Sen. Sheldon Whitehouse has spent nearly three years attempting to understand the nature of the FBI’s “supplemental investigation” of claims that emerged against Justice Brett Kavanaugh during his confirmation hearings in the summer of 2018. The senator’s attempts to get answers from either the Trump White House or the FBI were largely unsuccessful while Trump was still in office. But Whitehouse kept trying—almost as soon as Merrick Garland was sworn in as attorney general, Whitehouse asked him to help facilitate “proper oversight” by the Senate into questions about how serious the FBI supplemental investigation really was.
Whitehouse asked Garland to explain why there was no mechanism for witnesses to report their accounts to the FBI, and why, after the FBI decided to create a “tip line,” nobody was ever told how the tips were evaluated. In his March letter to Garland, Whitehouse described that tip line as “more like a garbage chute, with everything that came down the chute consigned without review to the figurative dumpster.” Whitehouse asked Garland to explain “how, why, and at whose behest” the FBI conducted a “fake” investigation that violated standard procedures. Whitehouse also asked Garland to probe into the tens of thousands of dollars in credit card debt that mysteriously vanished from Kavanaugh’s life in 2016.
And it seems he has finally gotten at least some answers. On Wednesday morning, Whitehouse’s office released a June 30 letter from FBI Assistant Director Jill C. Tyson. The letter is a response to an even older request sent by Whitehouse (and Sen. Chris Coons) asking similar questions about the supplemental background investigation—this one, sent to the FBI in August 2019. Among other revelations, Tyson’s letter indicates that the FBI’s supplemental investigation happened at the direction of the White House, that the most “relevant” of the 4,500 tips the agency received were referred back to White House lawyers in the Trump administration, and that in the days of the follow-up investigation, 10 people were interviewed (it doesn’t say this, but other reporting has confirmed that neither Christine Blasey Ford nor Kavanaugh were among these 10 people). The letter clarifies that this was a supplemental background check—not a criminal investigation—because that is what was sought by the White House Counsel’s Office.
Whitehouse and Coons, joined by five other Democratic senators, sent a follow-up letter to FBI Director Christopher Wray, dated Wednesday, asking for an explanation of how the tips were evaluated, what follow-up occurred, and why the FBI failed to interview key witnesses. As they put it, “If the FBI was not authorized to or did not follow up on any of the tips that it received from the tip line, it is difficult to understand the point of having a tip line at all.” In other words: Why was this a sham investigation?
Whitehouse tweeted on Wednesday that he believes facts that were hidden and suppressed at the time still need to be made public, especially in light of the current debate about reforming the judicial ethics rules that do not apply to the justices. And he said that part of the reason he has persisted in his investigation of the fake FBI investigation is because he made a promise to Christine Blasey Ford at the hearings that he would not deny her the rigorous inquiry that her life-altering decision to come forward should have received.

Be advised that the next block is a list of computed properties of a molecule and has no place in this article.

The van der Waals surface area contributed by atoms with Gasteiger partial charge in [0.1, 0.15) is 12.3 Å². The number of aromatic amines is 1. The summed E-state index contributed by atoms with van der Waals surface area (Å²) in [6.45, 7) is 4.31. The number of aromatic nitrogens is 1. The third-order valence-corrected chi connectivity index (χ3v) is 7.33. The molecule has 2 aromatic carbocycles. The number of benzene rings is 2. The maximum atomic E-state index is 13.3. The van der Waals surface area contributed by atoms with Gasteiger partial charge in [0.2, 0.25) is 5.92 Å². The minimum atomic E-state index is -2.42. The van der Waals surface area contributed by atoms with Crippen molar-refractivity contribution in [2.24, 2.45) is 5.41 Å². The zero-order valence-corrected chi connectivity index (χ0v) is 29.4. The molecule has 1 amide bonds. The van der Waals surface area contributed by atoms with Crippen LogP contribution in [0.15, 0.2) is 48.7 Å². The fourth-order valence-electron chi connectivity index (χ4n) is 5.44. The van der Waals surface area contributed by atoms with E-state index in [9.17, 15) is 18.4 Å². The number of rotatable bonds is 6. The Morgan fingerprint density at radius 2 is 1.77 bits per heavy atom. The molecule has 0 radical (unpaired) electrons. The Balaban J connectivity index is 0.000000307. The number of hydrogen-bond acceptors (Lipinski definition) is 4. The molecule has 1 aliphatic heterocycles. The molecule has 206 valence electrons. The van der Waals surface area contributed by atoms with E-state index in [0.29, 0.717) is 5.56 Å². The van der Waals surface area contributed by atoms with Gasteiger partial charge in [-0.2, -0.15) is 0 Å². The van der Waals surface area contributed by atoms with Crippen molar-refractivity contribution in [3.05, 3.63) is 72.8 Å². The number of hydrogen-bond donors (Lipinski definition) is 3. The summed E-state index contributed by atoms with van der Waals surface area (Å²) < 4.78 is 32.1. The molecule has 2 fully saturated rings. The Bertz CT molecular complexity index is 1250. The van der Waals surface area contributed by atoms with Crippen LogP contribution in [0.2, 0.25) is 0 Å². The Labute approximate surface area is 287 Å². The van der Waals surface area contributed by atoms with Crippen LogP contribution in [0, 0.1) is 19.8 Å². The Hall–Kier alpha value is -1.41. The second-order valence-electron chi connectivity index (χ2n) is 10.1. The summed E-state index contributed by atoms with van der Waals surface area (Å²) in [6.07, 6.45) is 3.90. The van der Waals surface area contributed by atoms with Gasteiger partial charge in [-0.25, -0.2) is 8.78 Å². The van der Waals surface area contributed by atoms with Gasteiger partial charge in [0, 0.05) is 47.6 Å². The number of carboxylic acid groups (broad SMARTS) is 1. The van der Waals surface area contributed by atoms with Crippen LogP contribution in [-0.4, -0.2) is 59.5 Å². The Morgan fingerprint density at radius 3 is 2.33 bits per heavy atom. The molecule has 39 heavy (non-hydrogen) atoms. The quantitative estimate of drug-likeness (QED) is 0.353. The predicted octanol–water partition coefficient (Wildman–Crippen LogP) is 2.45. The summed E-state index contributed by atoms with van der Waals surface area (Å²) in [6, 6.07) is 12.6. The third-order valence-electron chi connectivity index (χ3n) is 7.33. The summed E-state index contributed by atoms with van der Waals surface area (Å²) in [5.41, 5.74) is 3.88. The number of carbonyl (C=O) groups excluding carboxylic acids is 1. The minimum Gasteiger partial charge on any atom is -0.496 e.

It is, in a sense, hard to be horrified by the explicit confirmation from the FBI that this was indeed a sham investigation, simply because much of this was known at the time and more has emerged since. The sham occurred in plain view, as did the decision to dismiss all of the 83 judicial ethics complaints lodged against Kavanaugh at the time, because Supreme Court justices are not bound by the judicial ethics regime tasked with investigating them. In a sense, then, because the shamming always happened openly, the revelation that it was shamatory feels underwhelming. We have become so inured to all the shamming in plain sight that having it confirmed years later barely even feel like news.
But it still behooves me to point out that even though it’s not clear anything can be done to someday see or evaluate those 4,500 unexamined tips sent to Don McGahn’s team (the same team that was tasked with confirming Kavanaugh to the bench) or about the 83 ethics complaints that were sent to the shredder, one thing has changed: Brett Kavanaugh is now the reliably median “swing” justice on the most conservative Supreme Court in almost a century—a court in which John Roberts may occasionally vote with the liberal wing so it can lose by a 5–4 margin. It is Kavanaugh who may well bring about the demise of abortion protections, robust voter protections, gun safety laws, and a host of other doctrinal changes that have made the court more pro-business and more anti-worker every year. So it isn’t just that Kavanaugh has lifetime tenure at the high court because there was no meaningful investigation of whether he was qualified. It is also that due to his new swing-ish vote status, every litigant who appears before him, every Supreme Court advocate who wants to curry favor, every lower court judge in the land, and every other sitting Supreme Court justice must devote their days to efforts to praise and charm and win him over. Which means that the only way to win at the high court involves Washington absolving him, every single day, of allegations that were not even surfaced, much less adjudicated by any fact-finding entity. And if that’s not absolute power, I’m not really sure what is.